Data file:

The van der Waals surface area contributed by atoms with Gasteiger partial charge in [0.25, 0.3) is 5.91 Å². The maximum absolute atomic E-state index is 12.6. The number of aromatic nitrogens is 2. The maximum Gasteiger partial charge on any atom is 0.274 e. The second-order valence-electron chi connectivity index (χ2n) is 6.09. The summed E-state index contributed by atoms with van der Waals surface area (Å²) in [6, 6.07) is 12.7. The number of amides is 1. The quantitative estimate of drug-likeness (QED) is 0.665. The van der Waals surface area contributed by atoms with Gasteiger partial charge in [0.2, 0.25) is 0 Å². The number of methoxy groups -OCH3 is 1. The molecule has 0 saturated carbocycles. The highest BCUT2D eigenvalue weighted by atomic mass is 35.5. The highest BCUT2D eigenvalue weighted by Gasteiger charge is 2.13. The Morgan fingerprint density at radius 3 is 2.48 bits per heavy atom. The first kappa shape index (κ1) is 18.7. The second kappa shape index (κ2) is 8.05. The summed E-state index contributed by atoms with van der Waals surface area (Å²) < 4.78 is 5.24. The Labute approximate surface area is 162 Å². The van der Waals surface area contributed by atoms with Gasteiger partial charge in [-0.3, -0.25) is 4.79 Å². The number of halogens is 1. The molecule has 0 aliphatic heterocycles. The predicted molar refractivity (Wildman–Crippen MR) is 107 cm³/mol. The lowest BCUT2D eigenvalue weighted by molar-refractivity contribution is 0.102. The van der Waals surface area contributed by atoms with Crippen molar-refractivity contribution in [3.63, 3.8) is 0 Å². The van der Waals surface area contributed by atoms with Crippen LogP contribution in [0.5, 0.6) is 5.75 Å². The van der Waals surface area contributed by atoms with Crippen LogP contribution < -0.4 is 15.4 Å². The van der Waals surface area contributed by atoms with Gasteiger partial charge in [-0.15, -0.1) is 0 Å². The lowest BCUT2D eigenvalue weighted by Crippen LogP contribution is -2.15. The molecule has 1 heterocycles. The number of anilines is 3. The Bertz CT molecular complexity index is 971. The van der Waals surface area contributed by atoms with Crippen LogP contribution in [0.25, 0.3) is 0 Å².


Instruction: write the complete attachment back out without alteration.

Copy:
The van der Waals surface area contributed by atoms with Gasteiger partial charge in [0.25, 0.3) is 5.91 Å². The maximum absolute atomic E-state index is 12.6. The number of aromatic nitrogens is 2. The maximum Gasteiger partial charge on any atom is 0.274 e. The second-order valence-electron chi connectivity index (χ2n) is 6.09. The summed E-state index contributed by atoms with van der Waals surface area (Å²) in [6, 6.07) is 12.7. The number of amides is 1. The quantitative estimate of drug-likeness (QED) is 0.665. The van der Waals surface area contributed by atoms with Gasteiger partial charge in [0.2, 0.25) is 0 Å². The number of methoxy groups -OCH3 is 1. The molecule has 0 saturated carbocycles. The highest BCUT2D eigenvalue weighted by atomic mass is 35.5. The highest BCUT2D eigenvalue weighted by Gasteiger charge is 2.13. The Morgan fingerprint density at radius 3 is 2.48 bits per heavy atom. The first kappa shape index (κ1) is 18.7. The second kappa shape index (κ2) is 8.05. The summed E-state index contributed by atoms with van der Waals surface area (Å²) < 4.78 is 5.24. The Labute approximate surface area is 162 Å². The van der Waals surface area contributed by atoms with Gasteiger partial charge in [-0.3, -0.25) is 4.79 Å². The number of halogens is 1. The molecule has 0 aliphatic heterocycles. The predicted molar refractivity (Wildman–Crippen MR) is 107 cm³/mol. The lowest BCUT2D eigenvalue weighted by molar-refractivity contribution is 0.102. The van der Waals surface area contributed by atoms with Crippen molar-refractivity contribution in [3.63, 3.8) is 0 Å². The van der Waals surface area contributed by atoms with Crippen LogP contribution in [0.5, 0.6) is 5.75 Å². The van der Waals surface area contributed by atoms with Crippen LogP contribution < -0.4 is 15.4 Å². The van der Waals surface area contributed by atoms with Gasteiger partial charge in [-0.15, -0.1) is 0 Å². The lowest BCUT2D eigenvalue weighted by Crippen LogP contribution is -2.15. The molecule has 1 heterocycles. The number of anilines is 3. The Bertz CT molecular complexity index is 971. The van der Waals surface area contributed by atoms with Crippen LogP contribution in [0.25, 0.3) is 0 Å².